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There have been a couple of really good comments in this discussion. During the midst of the whole housing bubble-build-up, I remember the general feeling that you got watching the news, reading the paper, talking to people in bars, family and co-worker discussions - you name it, the zeitgeist was home ownership. A sensible investment for some, a good way to get some cash from your existing property for others and for others a way to quickly turn around some serious cash by flipping these things.

It felt like you were an idiot if you weren't doing this. The President (Bush) is out there saying that everyone can own a home! Congress (Barney Frank among many others) was looking for ways that home ownership would be accessible to so many people who had been red-lined out of the process for generations. As soon as the traditionally excluded people were let into this process it should have been clear that something was up.

Whoever said it above, I agree that for many people there was the bewildering sense that everyone was doing this, I don't know how, but I'm not going to be left out of this thing that seems to be working for people like me. I don't understand medicare or social security, why should this be any different? And in they all jumped. Sociologically it's going to be a great study for years to come, but right now it still sucks. Definitely ignorance and irresponsibility is not an excuse. But try imagining your grandparents getting swindled and saying, "sorry Gramps if you couldn't figure out what the young man on the phone was selling you -- guess you're shit outta luck."

(Of course now everyone will post that their gramps is an investment banker or something.)

If Country Wide Financial's clients . . .

. . . were like Bernie Madoff's- rich and famous- they would be afraid. But no one is going to jail for ripping off these people.

See, apparently- when well connected rich and famous people get fleeced- they were not "stupid"- and they suspected nothing- despite getting unheard of returns on their portfolios year after year. But we are all supposed to gnash our teeth at old Bernie- and celebrate his long prison sentence and take morbid glee from the pain of his family- to the point where tabloids trade prison gossip about the man. But not a scammer of poor people like Country Wide. See- their clients had it coming to them- should have known what they were getting into. You know how poor people are- greedy and corrupt.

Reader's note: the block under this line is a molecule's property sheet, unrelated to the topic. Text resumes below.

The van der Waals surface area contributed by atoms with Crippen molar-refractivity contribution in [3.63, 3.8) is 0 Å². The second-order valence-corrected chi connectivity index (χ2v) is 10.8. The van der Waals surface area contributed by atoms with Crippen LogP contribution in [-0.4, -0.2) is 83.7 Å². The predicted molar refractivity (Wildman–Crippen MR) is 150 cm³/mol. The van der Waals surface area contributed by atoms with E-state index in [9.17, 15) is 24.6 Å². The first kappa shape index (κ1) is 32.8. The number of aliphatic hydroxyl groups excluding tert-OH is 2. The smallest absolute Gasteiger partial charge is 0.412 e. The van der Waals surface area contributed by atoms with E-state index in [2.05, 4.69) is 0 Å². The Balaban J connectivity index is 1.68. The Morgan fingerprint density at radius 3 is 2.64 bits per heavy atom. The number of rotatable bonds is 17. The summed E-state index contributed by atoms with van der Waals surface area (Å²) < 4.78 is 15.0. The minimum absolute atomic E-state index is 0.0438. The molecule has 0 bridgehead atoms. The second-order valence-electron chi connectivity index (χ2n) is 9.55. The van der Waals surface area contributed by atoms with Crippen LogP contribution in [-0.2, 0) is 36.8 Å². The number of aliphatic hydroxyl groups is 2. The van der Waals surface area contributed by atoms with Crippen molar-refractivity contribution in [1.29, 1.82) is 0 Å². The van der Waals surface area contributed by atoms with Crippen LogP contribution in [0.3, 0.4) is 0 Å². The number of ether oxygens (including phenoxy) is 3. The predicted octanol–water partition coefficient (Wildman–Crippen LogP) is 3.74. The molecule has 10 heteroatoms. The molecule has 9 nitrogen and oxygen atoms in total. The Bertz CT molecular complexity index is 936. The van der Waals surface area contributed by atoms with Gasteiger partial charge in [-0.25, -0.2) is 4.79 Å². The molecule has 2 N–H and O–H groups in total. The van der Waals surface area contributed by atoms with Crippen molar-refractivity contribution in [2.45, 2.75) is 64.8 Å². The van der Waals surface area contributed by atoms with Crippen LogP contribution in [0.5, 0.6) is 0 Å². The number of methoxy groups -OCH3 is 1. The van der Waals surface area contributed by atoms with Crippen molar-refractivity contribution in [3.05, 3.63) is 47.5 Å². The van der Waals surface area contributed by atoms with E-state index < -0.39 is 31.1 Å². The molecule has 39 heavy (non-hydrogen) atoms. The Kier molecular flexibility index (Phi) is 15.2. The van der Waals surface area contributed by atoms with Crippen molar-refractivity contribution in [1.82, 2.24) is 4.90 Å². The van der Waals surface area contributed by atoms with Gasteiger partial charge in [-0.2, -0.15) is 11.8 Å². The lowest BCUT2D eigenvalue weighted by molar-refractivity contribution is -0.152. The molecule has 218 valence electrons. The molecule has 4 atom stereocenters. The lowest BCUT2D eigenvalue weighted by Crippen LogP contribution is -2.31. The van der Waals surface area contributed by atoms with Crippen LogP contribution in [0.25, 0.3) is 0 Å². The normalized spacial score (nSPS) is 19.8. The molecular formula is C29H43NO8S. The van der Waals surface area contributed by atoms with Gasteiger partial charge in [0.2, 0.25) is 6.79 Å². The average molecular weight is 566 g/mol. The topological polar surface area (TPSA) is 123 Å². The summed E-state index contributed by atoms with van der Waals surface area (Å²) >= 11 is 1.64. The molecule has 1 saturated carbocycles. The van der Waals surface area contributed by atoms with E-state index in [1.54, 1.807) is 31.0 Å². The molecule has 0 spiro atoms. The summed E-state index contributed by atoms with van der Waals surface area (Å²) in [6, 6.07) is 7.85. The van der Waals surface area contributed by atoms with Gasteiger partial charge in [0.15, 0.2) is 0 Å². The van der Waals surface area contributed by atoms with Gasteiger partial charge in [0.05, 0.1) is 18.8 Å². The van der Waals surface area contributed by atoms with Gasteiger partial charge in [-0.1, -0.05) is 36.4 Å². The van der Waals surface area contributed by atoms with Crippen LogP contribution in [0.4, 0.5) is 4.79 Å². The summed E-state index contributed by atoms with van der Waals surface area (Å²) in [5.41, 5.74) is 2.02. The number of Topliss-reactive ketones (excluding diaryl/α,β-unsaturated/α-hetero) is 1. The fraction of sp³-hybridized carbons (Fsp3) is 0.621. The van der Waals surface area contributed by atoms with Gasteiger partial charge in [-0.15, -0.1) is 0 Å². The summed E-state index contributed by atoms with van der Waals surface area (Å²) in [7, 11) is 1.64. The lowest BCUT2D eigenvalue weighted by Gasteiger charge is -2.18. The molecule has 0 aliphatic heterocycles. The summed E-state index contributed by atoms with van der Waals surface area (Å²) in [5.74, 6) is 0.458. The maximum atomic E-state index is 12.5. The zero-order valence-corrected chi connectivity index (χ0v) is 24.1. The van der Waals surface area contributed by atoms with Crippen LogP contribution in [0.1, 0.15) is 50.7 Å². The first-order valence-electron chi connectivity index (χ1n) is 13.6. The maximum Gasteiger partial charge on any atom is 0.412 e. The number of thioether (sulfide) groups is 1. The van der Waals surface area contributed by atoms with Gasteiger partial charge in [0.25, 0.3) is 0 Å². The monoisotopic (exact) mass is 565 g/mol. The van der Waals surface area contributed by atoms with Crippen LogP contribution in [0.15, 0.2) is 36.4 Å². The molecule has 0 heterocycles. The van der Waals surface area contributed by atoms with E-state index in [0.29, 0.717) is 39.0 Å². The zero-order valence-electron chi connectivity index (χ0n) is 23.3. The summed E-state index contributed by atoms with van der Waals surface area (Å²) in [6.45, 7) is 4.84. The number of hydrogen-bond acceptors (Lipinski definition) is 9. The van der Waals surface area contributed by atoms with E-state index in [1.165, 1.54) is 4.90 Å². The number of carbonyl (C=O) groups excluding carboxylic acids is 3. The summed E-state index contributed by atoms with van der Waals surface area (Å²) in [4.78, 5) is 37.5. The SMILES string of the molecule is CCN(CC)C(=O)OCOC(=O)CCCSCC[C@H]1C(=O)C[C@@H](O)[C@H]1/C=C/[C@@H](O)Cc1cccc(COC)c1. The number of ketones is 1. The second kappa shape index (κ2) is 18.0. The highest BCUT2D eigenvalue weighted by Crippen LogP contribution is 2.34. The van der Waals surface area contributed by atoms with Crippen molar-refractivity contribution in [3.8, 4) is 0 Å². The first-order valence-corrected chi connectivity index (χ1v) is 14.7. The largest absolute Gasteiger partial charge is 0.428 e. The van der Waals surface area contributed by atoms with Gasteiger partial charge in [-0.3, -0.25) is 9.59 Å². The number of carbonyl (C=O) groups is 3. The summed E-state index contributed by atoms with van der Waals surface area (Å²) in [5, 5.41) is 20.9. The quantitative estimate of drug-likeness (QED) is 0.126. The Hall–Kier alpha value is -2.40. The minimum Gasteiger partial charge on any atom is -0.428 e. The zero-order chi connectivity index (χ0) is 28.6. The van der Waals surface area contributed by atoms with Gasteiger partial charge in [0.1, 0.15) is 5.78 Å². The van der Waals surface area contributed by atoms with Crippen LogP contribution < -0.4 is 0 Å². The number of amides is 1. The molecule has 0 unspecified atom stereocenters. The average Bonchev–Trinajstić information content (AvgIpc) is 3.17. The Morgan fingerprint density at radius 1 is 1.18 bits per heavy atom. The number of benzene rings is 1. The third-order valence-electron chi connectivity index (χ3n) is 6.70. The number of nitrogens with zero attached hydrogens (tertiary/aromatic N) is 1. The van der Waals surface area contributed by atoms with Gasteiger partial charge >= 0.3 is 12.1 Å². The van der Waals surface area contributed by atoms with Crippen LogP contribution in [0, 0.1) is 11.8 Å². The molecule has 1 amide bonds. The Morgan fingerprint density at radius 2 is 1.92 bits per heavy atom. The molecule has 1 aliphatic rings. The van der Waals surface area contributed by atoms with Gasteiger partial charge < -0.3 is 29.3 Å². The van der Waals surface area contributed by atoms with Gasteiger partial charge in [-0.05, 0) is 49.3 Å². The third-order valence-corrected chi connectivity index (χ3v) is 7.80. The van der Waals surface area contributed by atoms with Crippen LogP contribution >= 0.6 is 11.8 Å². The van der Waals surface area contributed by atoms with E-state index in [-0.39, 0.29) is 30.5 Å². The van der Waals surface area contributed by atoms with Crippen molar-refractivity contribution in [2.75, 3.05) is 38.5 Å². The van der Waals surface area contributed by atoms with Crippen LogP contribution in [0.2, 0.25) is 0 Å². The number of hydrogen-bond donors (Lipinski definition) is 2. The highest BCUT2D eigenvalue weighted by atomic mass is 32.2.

Kevin Bacon and some Park Ave mucky mucks lose their shirts? Crucify the guy who did it to them- never mind that "Broke" for most of Bernie's clients meant selling their 20 million dollar homes and moving into a 3.5 million dollar one.

But some black grand mom making 20 grand a year wants to move into a 250,000 Condo and some white shirt and tie tells her she can do it- lies to her face? Well- she should have read the 200 page document of legalese they gave to her first. Yeah- lets begrudge her for being "stupid".

Ughhh. So sickening. What next is going to outrage us? Orphans stealing an extra bowl of porridge at the group home? Oh- no- I forgot- welfare moms shopping for brand name underwear!

Kind of a different story

If a stockbroker or investment adviser asks you for a million dollars and says he can give you a 5%-10% return in 1-3 years, there is math there that can make sense for you. If that same stockborker or investment adviser asks for a million dollars and tells you he can give you 300k in interest every year then yea, you would be a sucker if you gave him that million dollars. Buying stock and investing with anyone is different because you really have no idea where your money is going.

If a mortgage company asks you for a 2K down payment on a 250K house and you make 20K a year....then no, the math will never add up. It has more to do with reading a 200 page document. The fraud/scam is the fault of the mortgage co and no one is doubting that. But this poor woman has the same case as those elderly that are scammed into paying someone to shovel their roof and driveway for 5K. The bottom line math is one of the main issues with this woman, not the refinancing part in two years part.

Also, if you look at these other stories, many of them are not as bad as the case we are all taking about.